USDT Stablecoin issuer Tether (USDT) has reported it cut its reserves allocation to commercial paper investments and increased that of United States Treasury bills over the first quarter of 2022.
In a Thursday blog post, Tether reported its reserves were “fully backed,” seemingly in an effort to assuage many users’ fears around USDT briefly depegging from the dollar on May 12. According to the stablecoin issuer, its commercial paper holdings over Q1 2022 decreased 17% from roughly $24 billion to $20 billion, with an additional 20% reduction to be reflected in the firm’s next quarterly report. Tether also increased investments in money market funds and U.S. Treasury bills by 13% over the same quarter, from roughly $34.5 billion to $39 billion.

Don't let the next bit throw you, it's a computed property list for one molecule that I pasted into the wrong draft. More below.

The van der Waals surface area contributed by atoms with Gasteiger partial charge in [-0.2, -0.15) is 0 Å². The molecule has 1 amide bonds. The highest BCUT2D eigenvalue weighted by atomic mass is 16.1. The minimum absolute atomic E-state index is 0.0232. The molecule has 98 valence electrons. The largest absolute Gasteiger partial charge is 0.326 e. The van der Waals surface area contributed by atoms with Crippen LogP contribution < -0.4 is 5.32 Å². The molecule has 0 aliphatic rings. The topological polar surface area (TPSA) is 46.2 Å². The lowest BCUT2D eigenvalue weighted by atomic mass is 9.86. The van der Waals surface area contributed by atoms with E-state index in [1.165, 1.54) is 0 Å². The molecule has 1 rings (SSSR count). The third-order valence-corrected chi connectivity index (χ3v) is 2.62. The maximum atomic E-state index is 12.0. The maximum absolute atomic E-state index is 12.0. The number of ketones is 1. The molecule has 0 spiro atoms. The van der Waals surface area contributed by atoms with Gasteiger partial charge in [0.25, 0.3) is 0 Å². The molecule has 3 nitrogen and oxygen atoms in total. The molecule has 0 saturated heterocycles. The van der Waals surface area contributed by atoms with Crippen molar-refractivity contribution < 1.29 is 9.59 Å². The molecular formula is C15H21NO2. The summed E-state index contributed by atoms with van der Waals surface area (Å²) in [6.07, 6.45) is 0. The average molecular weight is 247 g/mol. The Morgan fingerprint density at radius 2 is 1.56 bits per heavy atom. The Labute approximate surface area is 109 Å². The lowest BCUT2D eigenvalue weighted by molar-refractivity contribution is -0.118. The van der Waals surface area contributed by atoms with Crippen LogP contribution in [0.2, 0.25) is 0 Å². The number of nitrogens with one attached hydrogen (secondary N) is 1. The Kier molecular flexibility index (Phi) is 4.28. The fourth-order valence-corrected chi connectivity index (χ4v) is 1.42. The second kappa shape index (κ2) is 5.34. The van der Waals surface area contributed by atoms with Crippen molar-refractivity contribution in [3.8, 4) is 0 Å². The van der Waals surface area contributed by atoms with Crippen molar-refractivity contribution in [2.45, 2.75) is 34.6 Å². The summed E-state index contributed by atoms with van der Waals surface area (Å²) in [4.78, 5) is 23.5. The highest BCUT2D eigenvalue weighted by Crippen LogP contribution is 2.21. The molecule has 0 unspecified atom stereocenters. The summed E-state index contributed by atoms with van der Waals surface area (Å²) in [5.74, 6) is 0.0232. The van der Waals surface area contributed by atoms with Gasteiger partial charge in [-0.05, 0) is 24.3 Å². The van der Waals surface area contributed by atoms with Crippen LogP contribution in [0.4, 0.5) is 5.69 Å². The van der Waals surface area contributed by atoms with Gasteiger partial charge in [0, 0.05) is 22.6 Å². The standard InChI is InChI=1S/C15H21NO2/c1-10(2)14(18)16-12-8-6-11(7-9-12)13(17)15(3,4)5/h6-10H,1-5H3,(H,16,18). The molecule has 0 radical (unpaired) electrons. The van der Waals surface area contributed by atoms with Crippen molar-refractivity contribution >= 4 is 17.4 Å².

“Tether has maintained its stability through multiple black swan events and highly volatile market conditions and, even in its darkest days, Tether has never once failed to honor a redemption request from any of its verified customers,” said Tether chief technical officer Paolo Ardoino. “This latest attestation further highlights that Tether is fully backed and that the composition of its reserves is strong, conservative and liquid.“
As part of an $18.5 million settlement with the Office of the New York Attorney General in February 2021 — in which authorities alleged the firm misrepresented the degree to which its USDT stablecoins were backed by fiat collateral — Tether is required to disclose its reserves every quarter. In February, the company reported it had cut its reserves allocation to commercial paper in Q4 2021 from roughly $30 billion to $24 billion, a 20% decrease.
With a market capitalization of more than $74 billion at the time of publication, USDT exceeds Tether’s reported reserve assets at more than $82 billion. During the extreme volatility in the crypto market over the last two weeks, Tether reiterated that it would “honour all redemptions from verified customers” for USDT, seemingly in an effort to prove the asset was as stable as its namesake.